No good deed goes uncircumvented.

On 1 July, the Japanese government enacted a ban on the practice of handing out free plastic bags by retail businesses. Instead, shops, convenience stores, and restaurants must charge extra for such a luxury. This is of course an effort to reduce plastic waste and encourage people to embrace the reusable-bag lifestyle instead.

▼ Some chains like Yoshinoya have avoided change by using a more biodegradable material in their bags

The good news is that it seemed to have had an immediate effect. Although some bemoaned the added wait times at the register and limitations on how much people can carry/buy, there certainly has been a significant reduction in customers using plastic bags within the first month alone. It seems that charging 3 to 5 yen (US$0.03 – $0.05) per bag was just too rich for a lot of people’s blood.

At the three biggest convenience store chains, where bags were once given out more rapidly than anywhere else, plastic bag refusal rates have swelled to over three-quarters across the board. This is considerably higher than the 25 percent seen before the law came into effect.

The bad news is that on the household goods site Lohaco, orders for plastic shopping bags spiked last month, amounting to about a 300-percent increase for the same time last year. This would mean that rather than giving up plastic bags cold turkey, some people simply went in search of a better deal than 3 yen per bag.

▼ Does it count if we keep all our plastic bags in a reusable cloth bag?

Image: Pakutaso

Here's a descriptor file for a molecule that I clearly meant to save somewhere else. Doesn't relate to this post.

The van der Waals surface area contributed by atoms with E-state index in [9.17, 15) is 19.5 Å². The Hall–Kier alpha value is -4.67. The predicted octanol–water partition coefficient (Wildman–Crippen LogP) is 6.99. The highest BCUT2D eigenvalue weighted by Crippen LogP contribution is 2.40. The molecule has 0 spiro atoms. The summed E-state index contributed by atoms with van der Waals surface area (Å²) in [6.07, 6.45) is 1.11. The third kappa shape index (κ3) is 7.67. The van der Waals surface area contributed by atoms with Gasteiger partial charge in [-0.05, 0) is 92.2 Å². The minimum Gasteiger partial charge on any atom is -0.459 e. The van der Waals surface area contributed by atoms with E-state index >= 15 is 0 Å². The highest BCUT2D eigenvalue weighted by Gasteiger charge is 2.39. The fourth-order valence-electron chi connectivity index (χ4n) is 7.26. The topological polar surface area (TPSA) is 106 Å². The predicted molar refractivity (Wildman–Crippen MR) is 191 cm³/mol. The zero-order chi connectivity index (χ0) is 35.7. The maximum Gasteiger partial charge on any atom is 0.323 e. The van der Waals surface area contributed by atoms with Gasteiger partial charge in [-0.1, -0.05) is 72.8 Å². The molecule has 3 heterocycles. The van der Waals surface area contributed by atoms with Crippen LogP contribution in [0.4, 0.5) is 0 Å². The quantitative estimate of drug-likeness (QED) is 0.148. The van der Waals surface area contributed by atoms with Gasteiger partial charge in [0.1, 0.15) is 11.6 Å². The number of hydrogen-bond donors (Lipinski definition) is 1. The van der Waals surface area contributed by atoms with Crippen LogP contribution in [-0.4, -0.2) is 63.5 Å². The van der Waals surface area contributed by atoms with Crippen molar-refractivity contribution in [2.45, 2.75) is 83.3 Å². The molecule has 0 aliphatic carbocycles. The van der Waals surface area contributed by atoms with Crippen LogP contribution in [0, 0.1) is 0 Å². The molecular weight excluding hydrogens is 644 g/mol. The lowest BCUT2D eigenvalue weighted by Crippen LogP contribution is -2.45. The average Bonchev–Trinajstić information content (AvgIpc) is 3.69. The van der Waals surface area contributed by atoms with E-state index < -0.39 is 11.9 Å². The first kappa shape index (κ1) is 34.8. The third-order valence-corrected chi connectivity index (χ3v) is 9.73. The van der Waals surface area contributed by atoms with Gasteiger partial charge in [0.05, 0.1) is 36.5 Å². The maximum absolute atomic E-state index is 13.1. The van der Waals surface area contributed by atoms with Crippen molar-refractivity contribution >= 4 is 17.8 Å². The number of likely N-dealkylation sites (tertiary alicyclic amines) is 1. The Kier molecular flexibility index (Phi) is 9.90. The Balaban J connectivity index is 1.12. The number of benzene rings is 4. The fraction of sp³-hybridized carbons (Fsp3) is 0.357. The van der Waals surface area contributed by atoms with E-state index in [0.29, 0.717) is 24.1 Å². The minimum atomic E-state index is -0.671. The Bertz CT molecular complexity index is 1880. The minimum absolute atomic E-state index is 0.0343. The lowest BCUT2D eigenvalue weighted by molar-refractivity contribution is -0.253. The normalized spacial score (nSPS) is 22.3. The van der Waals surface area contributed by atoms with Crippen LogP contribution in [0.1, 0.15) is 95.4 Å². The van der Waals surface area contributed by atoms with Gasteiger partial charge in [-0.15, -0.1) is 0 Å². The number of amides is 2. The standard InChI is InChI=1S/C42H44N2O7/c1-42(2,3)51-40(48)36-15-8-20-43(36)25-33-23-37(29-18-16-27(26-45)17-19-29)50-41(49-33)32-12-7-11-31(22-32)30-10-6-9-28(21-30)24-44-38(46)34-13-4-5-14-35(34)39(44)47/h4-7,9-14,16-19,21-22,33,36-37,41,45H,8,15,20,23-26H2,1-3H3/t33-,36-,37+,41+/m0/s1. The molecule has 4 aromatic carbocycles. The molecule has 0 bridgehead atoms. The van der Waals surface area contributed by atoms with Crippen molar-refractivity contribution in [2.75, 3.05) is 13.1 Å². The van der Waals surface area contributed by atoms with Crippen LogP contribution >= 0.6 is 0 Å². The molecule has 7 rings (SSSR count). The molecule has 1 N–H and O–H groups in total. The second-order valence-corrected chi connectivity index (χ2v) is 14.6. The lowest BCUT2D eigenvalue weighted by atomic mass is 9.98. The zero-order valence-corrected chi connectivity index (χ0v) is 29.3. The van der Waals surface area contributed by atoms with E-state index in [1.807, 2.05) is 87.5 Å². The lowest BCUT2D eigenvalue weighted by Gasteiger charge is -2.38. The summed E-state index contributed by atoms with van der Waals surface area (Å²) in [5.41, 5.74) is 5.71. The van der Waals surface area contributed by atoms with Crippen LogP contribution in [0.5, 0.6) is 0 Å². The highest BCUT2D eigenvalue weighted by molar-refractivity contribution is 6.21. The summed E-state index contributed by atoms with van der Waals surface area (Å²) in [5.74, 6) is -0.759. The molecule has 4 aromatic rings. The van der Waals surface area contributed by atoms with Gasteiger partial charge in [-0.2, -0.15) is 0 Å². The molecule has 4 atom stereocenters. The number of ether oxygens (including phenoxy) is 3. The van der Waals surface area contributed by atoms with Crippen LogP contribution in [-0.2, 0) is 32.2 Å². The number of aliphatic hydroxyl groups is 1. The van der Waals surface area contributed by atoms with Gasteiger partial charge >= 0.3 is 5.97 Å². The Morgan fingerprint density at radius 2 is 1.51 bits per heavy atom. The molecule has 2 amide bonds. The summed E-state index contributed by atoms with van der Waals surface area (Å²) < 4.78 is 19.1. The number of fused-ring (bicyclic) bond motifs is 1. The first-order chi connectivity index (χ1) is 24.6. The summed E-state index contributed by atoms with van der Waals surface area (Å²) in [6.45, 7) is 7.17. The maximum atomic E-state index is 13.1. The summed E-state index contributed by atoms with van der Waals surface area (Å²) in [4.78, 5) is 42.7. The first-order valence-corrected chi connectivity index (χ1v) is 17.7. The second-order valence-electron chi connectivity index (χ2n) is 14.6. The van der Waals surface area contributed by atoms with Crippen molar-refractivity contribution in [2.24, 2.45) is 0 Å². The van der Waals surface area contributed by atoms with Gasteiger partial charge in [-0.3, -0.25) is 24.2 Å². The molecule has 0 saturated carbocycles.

The overwhelming reason to continue craving plastic bags is as a way to hold household garbage. Those smaller sized convenience store bags were especially convenient when it came to containing moister and smellier leftover waste products from dinner like vegetables trimmings and the inedible parts of fish.

Meanwhile, the larger bags gotten from supermarkets tended to be a useful size to hold the amount of overall garbage that accumulates in between garbage pickup, which occurs several times a week in Japan, often with different types of garbage getting picked up on different days. With many urban Japanese homes dealing with limited space, frequent bagging has been an important defense at keeping the sights and smells of daily waste at bay.

Without any alternatives, many people were at a loss with what to do with their garbage and weren’t quite ready to part with plastic bags just yet. This might sound petty, but in their defense, this is peak cockroach season and keeping certain kinds of garbage contained is an important line of defense against those big bastards.

▼ You know your government’s out of touch when problems like smelly garbage and roaches never cross their minds

This result has lead many to point the finger at the government for both inconveniencing their lives and failing to save the environment.

“It’s a meaningless policy that doesn’t help to reduce waste.”
“Yup, I’m one of those people. I bought some bags at the 100 yen shop.”
“This is all stupid.”
“Those bags are essential for garbage.”
“I just bought 100 bags. That policy didn’t amount to much.”
“I have no other choice.”
“So the people using eco-bags are also buying plastic bags in bulk…”

It’s certainly not an ideal situation at the moment, but it’s important to remember that we’re still in the knee-jerk reaction stage of all this. I can remember back when Japan raised the price of a pack of cigarettes to 440 yen ($4.12) and people I knew were starting to buy cans of tobacco to roll their own or even smoking piles of dead leaves to try and compensate.

But as time passed everyone gave in to the prevailing trends either by accepting the new price, smoking less, or quitting smoking altogether. Something like this will probably happen with bags too as people find their own ways to adapt, and at least there are some promising signs that were on the right track with it.

If anything, this all should be a wake-up call to any material producers out there that a very real and very huge demand for eco-friendly trash receptacles has suddenly sprung up.

Source: NHK News Web, Hachima Kiko
Top image: Pakutaso
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